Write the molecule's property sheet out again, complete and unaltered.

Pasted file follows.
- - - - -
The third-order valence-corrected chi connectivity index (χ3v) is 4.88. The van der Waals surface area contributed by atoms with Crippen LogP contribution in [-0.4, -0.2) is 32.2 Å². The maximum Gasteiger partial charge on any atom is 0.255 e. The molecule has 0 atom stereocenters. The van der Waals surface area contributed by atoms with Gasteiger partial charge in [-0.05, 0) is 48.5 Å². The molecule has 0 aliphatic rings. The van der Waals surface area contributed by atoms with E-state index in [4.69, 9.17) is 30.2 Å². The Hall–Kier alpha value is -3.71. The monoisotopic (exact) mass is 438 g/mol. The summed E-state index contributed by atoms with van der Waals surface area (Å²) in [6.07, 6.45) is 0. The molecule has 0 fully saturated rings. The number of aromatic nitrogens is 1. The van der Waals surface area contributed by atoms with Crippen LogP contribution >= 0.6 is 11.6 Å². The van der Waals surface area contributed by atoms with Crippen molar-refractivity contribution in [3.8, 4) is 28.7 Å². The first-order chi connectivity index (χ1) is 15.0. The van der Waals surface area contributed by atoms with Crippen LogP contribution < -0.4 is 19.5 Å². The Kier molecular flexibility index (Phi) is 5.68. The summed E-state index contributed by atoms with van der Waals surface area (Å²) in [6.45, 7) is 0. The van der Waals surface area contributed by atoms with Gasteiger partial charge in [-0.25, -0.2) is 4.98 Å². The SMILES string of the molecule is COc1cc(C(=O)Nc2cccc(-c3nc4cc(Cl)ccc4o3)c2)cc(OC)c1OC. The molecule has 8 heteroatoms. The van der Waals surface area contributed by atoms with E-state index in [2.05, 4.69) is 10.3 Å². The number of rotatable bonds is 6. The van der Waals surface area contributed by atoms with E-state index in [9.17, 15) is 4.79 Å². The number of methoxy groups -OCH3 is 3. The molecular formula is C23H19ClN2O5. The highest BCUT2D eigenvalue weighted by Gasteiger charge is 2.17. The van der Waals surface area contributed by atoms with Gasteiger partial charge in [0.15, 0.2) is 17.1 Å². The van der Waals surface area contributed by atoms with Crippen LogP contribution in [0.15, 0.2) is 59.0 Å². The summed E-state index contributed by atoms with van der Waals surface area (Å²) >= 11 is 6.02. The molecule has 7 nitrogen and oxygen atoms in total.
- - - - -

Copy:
The third-order valence-corrected chi connectivity index (χ3v) is 4.88. The van der Waals surface area contributed by atoms with Crippen LogP contribution in [-0.4, -0.2) is 32.2 Å². The maximum Gasteiger partial charge on any atom is 0.255 e. The molecule has 0 atom stereocenters. The van der Waals surface area contributed by atoms with Gasteiger partial charge in [-0.05, 0) is 48.5 Å². The molecule has 0 aliphatic rings. The van der Waals surface area contributed by atoms with E-state index in [4.69, 9.17) is 30.2 Å². The Hall–Kier alpha value is -3.71. The monoisotopic (exact) mass is 438 g/mol. The summed E-state index contributed by atoms with van der Waals surface area (Å²) in [6.07, 6.45) is 0. The molecule has 0 fully saturated rings. The number of aromatic nitrogens is 1. The van der Waals surface area contributed by atoms with Crippen LogP contribution >= 0.6 is 11.6 Å². The van der Waals surface area contributed by atoms with Crippen molar-refractivity contribution in [3.8, 4) is 28.7 Å². The first-order chi connectivity index (χ1) is 15.0. The van der Waals surface area contributed by atoms with Crippen LogP contribution < -0.4 is 19.5 Å². The Kier molecular flexibility index (Phi) is 5.68. The summed E-state index contributed by atoms with van der Waals surface area (Å²) in [6.45, 7) is 0. The van der Waals surface area contributed by atoms with Gasteiger partial charge in [-0.25, -0.2) is 4.98 Å². The SMILES string of the molecule is COc1cc(C(=O)Nc2cccc(-c3nc4cc(Cl)ccc4o3)c2)cc(OC)c1OC. The molecule has 8 heteroatoms. The van der Waals surface area contributed by atoms with E-state index in [2.05, 4.69) is 10.3 Å². The number of rotatable bonds is 6. The van der Waals surface area contributed by atoms with E-state index in [9.17, 15) is 4.79 Å². The number of methoxy groups -OCH3 is 3. The molecular formula is C23H19ClN2O5. The highest BCUT2D eigenvalue weighted by Gasteiger charge is 2.17. The van der Waals surface area contributed by atoms with Gasteiger partial charge in [0.15, 0.2) is 17.1 Å². The van der Waals surface area contributed by atoms with Crippen LogP contribution in [0.15, 0.2) is 59.0 Å². The summed E-state index contributed by atoms with van der Waals surface area (Å²) >= 11 is 6.02. The molecule has 7 nitrogen and oxygen atoms in total.